Ryan McCollum Desktop Operating Systems

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Ryan McCollum Desktop Operating Systems by Mind Map: Ryan McCollum Desktop Operating Systems

1. Windows 8

1.1. Pros

1.1.1. 1.Windows 8 has introduced an altogether new way of launching apps, the Start Screen which is also the first thing you see when you boot into Windows 8.

1.1.2. 2.Windows 8 comes with cloud integration for backing up both your PC settings and your data.

1.2. Cons

1.2.1. 1.Of course, Windows detractors will tell you that there is more need for software services when it comes to Windows. And while this worldwide operating system is far from trash, it is often not as stable as its Mac or Linux counterparts.

1.2.2. 2.The only other major disadvantage of using Windows in the workplace is that over 95% of all viruses and malicious software are written for the Windows OS. This means you have to double-down all security measures if you’re using Microsoft software across the board.

2. Mac OS X

2.1. Pros

2.2. Cons

2.2.1. 1.Apple has its own set of disadvantages, too. The biggest one is price: Apple computers simply cost much more than your average PC. This is offset somewhat by those computers’ durability, and the fact that they take a long time to go out of date.

2.2.2. 2.Apple’s computer platform is often mistakenly thought to be immune from viruses and other malicious software. While it is true that you rarely hear of a Mac that has gotten a virus, they are not immune. Criminals simply don’t write malicious software for Macs very often. Don’t be taken in with a false sense of security!

3. Linux Ubuntu 12.10

3.1. Pros

3.1.1. 1.This feature is simply amazing. At the Ubuntu login prompt, there are three options: User Login, Guest Session, and Remote Login. The Remote Login allows you to set up remote connections (through UbuntuOne), which you can then log onto from the login screen. No more having to log onto a session and then use a VNC or RDP tool to connect. Now you can gain fast access to those remote machines

3.1.2. 2.Ubuntu already had a built-in cloud storage system — UbuntuOne. I’ve been using that system for quite some time now and have found it to be much richer than, say, Dropbox. But Canonical wasn’t happy with just the inclusion of cloud storage in Ubuntu. To take this to a new level, it decided to allow users to share files with others via Share Links. This feature lets you copy links to files within your UbuntuOne cloud storage and share those files with other users. Yet another tool in Ubuntu arsenal called “efficiency.”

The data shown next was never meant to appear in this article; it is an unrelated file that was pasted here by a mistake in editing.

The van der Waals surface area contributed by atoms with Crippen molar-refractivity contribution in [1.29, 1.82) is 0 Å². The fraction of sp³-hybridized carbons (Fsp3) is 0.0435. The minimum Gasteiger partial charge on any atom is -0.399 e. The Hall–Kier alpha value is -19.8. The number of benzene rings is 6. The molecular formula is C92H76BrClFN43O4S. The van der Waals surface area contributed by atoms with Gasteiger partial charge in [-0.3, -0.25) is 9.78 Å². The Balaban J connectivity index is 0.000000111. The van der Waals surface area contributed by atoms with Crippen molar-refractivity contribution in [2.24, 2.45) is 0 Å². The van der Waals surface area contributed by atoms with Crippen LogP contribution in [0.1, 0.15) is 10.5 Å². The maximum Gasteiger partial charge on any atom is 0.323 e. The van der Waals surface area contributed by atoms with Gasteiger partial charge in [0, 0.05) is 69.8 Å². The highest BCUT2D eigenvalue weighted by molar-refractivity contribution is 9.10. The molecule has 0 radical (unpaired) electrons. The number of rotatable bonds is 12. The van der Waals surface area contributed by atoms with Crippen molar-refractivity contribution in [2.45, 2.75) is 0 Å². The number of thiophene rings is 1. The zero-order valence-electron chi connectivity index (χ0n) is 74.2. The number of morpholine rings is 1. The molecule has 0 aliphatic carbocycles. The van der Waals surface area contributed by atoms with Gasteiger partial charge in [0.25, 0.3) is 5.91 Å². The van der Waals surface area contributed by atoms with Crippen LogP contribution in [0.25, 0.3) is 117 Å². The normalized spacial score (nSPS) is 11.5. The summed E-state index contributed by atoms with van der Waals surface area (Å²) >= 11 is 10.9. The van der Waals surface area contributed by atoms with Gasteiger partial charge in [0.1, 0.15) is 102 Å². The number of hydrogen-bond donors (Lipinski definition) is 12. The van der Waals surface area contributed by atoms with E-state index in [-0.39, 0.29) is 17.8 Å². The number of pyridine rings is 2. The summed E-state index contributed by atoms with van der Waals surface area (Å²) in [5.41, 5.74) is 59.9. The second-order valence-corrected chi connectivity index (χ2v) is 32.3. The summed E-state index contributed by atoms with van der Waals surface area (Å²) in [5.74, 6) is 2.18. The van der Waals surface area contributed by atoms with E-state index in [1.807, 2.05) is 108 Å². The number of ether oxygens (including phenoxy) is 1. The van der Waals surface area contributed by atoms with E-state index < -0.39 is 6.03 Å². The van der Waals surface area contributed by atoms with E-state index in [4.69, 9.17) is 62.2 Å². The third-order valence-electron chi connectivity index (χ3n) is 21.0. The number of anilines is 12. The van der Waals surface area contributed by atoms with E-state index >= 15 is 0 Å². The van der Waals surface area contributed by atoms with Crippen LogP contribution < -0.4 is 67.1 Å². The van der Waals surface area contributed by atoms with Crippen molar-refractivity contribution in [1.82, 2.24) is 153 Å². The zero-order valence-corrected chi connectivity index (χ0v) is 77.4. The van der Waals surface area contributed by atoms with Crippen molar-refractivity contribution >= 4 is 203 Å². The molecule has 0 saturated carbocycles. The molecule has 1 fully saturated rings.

3.2. Cons

3.2.1. 1.Canonical had also intended to move Ubuntu to Python 3.2, but they were not "able to convert everything to Python 3 for Ubuntu 12.10." So, for now at least Python 2 will continue to be supported. Eventually, though, if you're building applications with Python, you won't be able to rely on Python 2 being there by default for you.

3.2.2. 2.I found Ubuntu 12.10 to look and feel slower than Ubuntu 12.04.1, the recently released long term support of Ubuntu. I also found some other video quirks that may or may not be related to the shift to llvmpipe. These have included videos played by Totem playing in very dark tones and my Dell system's inability to stay at its maximum resolution.

4. Define: Operating Systems the collection of software that directs a computer's operations, controlling and scheduling the execution of other programs, and managing storage, input/output, and communication resources.

5. Define: Open Source In general, open source refers to any program whose source code is made available for use or modification as users or other developers see fit. Open source software is usually developed as a public collaboration and made freely available.

6. Define: RAM RAM (pronounced ramm) is an acronym for random access memory, a type of computer memory that can be accessed randomly; that is, any byte of memory can be accessed without touching the preceding bytes.

7. Market Share